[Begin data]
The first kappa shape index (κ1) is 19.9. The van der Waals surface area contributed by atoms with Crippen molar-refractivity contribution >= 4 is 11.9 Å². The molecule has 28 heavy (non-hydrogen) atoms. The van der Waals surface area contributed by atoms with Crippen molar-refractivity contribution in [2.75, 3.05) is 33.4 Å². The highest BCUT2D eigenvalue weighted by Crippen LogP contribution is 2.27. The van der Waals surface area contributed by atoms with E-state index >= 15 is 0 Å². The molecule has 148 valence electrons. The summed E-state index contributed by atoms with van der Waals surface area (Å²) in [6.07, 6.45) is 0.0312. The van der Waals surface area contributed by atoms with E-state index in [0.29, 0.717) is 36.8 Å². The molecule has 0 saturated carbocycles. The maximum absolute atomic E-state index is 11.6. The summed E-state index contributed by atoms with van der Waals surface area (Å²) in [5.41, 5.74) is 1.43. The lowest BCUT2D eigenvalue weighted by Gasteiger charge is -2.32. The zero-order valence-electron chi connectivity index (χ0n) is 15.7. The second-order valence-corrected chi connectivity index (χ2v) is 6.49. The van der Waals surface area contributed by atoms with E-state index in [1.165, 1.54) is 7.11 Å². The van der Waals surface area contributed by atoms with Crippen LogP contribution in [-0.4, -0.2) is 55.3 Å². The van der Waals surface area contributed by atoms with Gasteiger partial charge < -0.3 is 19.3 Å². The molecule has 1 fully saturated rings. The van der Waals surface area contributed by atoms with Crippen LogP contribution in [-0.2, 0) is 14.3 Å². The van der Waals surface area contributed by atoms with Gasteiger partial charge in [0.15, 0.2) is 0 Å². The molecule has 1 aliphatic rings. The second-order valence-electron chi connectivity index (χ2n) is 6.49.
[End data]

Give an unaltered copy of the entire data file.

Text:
The first kappa shape index (κ1) is 19.9. The van der Waals surface area contributed by atoms with Crippen molar-refractivity contribution >= 4 is 11.9 Å². The molecule has 28 heavy (non-hydrogen) atoms. The van der Waals surface area contributed by atoms with Crippen molar-refractivity contribution in [2.75, 3.05) is 33.4 Å². The highest BCUT2D eigenvalue weighted by Crippen LogP contribution is 2.27. The van der Waals surface area contributed by atoms with E-state index >= 15 is 0 Å². The molecule has 148 valence electrons. The summed E-state index contributed by atoms with van der Waals surface area (Å²) in [6.07, 6.45) is 0.0312. The van der Waals surface area contributed by atoms with E-state index in [0.29, 0.717) is 36.8 Å². The molecule has 0 saturated carbocycles. The maximum absolute atomic E-state index is 11.6. The summed E-state index contributed by atoms with van der Waals surface area (Å²) in [5.41, 5.74) is 1.43. The lowest BCUT2D eigenvalue weighted by Gasteiger charge is -2.32. The zero-order valence-electron chi connectivity index (χ0n) is 15.7. The second-order valence-corrected chi connectivity index (χ2v) is 6.49. The van der Waals surface area contributed by atoms with E-state index in [1.165, 1.54) is 7.11 Å². The van der Waals surface area contributed by atoms with Crippen LogP contribution in [-0.4, -0.2) is 55.3 Å². The van der Waals surface area contributed by atoms with Gasteiger partial charge < -0.3 is 19.3 Å². The molecule has 1 fully saturated rings. The van der Waals surface area contributed by atoms with Crippen LogP contribution in [-0.2, 0) is 14.3 Å². The van der Waals surface area contributed by atoms with Gasteiger partial charge in [0.15, 0.2) is 0 Å². The molecule has 1 aliphatic rings. The second-order valence-electron chi connectivity index (χ2n) is 6.49.